These military folks wander around in dark and light trying to recreate scenes from "Predator" in the Maryland regional flick "Crawler."
These military folks wander around in dark and light trying to recreate scenes from “Predator” in the Maryland regional flick “Crawler.” (Screen capture from DVD by reviewer Ben Nagy)

Right after the meteor hits the ground, these three guys in fatigues show up for the first of about 97 scenes in the hour and 24 minute flick where they traipse through the woods with guns drawn like Elmer Fudd looking for Xtro. In the internal chronology of the flick, they do this for at least two days and three nights with no bathroom breaks and interspersed with clever hand signals.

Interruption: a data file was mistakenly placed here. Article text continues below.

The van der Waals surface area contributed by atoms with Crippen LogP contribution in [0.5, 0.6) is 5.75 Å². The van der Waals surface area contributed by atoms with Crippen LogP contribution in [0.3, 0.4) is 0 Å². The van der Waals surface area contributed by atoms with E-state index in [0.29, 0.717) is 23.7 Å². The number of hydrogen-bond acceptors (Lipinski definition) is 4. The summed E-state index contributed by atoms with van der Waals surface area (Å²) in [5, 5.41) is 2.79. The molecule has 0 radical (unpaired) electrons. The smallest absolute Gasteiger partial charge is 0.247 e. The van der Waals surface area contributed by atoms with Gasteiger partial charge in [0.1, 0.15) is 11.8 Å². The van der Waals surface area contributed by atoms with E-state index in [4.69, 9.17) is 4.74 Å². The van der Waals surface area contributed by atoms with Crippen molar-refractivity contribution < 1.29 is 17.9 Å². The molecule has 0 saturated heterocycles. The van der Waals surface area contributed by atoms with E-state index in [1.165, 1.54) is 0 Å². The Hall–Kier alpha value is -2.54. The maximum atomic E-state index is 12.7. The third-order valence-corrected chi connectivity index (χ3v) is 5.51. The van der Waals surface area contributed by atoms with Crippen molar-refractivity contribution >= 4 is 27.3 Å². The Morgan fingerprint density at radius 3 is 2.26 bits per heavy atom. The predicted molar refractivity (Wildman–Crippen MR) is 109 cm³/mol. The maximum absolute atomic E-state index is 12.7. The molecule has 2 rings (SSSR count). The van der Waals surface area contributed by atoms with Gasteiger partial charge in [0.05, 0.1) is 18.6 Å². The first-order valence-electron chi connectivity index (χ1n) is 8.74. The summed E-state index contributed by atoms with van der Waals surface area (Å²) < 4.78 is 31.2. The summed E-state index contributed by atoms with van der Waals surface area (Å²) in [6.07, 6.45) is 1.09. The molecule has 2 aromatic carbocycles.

In one scene, they set up camcorders and electric nets and point guns at woodland creatures that are eating foliage while following “standard rules of engagement,” meaning that the boss at HQ wants the alien alive. The sergeant guy responds with “Alive, if possible, over, Delta Mary Foxtrot.”

“Delta Mary Foxtrot” is an acronym for “dead Montego flounder,” an agent explains helpfully, except she doesn’t say “Montego flounder” and when it comes down to it, the soldiers are being a bit insubordinate to the boss agent guy by saying that.

Ben Nagy reviews ‘Crawler’: Snake alien with arms facepalms Maryland people to death 1
Don Dohler and Joe Ripple’s version of alienvision as the creature from “Crawler” stalks some prey in the flick “Crawler.” (Screen capture from DVD by reviewer Ben Nagy).